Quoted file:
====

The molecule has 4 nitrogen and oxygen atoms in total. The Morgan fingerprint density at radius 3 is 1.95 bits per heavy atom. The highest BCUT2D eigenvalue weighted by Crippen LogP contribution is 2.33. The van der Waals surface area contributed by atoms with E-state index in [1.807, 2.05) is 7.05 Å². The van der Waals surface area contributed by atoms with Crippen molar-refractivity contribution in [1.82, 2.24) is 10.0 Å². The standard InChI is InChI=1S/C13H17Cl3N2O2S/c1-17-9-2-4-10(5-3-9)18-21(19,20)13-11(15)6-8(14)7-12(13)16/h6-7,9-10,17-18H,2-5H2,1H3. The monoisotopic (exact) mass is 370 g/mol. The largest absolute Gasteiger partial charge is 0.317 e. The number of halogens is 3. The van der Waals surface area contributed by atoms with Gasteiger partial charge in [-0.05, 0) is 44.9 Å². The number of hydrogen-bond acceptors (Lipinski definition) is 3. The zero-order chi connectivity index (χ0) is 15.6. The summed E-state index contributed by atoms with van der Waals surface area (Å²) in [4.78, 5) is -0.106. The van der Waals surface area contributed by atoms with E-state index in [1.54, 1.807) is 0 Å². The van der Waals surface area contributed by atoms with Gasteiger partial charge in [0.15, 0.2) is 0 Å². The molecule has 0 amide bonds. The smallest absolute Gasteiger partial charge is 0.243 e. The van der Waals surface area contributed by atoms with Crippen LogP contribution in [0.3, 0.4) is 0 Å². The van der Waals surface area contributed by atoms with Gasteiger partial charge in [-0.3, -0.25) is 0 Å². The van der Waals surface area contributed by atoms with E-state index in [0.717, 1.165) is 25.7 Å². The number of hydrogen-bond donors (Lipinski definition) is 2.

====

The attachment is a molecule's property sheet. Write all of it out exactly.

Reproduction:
The molecule has 4 nitrogen and oxygen atoms in total. The Morgan fingerprint density at radius 3 is 1.95 bits per heavy atom. The highest BCUT2D eigenvalue weighted by Crippen LogP contribution is 2.33. The van der Waals surface area contributed by atoms with E-state index in [1.807, 2.05) is 7.05 Å². The van der Waals surface area contributed by atoms with Crippen molar-refractivity contribution in [1.82, 2.24) is 10.0 Å². The standard InChI is InChI=1S/C13H17Cl3N2O2S/c1-17-9-2-4-10(5-3-9)18-21(19,20)13-11(15)6-8(14)7-12(13)16/h6-7,9-10,17-18H,2-5H2,1H3. The monoisotopic (exact) mass is 370 g/mol. The largest absolute Gasteiger partial charge is 0.317 e. The number of halogens is 3. The van der Waals surface area contributed by atoms with Gasteiger partial charge in [-0.05, 0) is 44.9 Å². The number of hydrogen-bond acceptors (Lipinski definition) is 3. The zero-order chi connectivity index (χ0) is 15.6. The summed E-state index contributed by atoms with van der Waals surface area (Å²) in [4.78, 5) is -0.106. The van der Waals surface area contributed by atoms with E-state index in [1.54, 1.807) is 0 Å². The van der Waals surface area contributed by atoms with Gasteiger partial charge in [0.15, 0.2) is 0 Å². The molecule has 0 amide bonds. The smallest absolute Gasteiger partial charge is 0.243 e. The van der Waals surface area contributed by atoms with Crippen LogP contribution in [0.3, 0.4) is 0 Å². The van der Waals surface area contributed by atoms with Gasteiger partial charge in [-0.3, -0.25) is 0 Å². The van der Waals surface area contributed by atoms with E-state index in [0.717, 1.165) is 25.7 Å². The number of hydrogen-bond donors (Lipinski definition) is 2.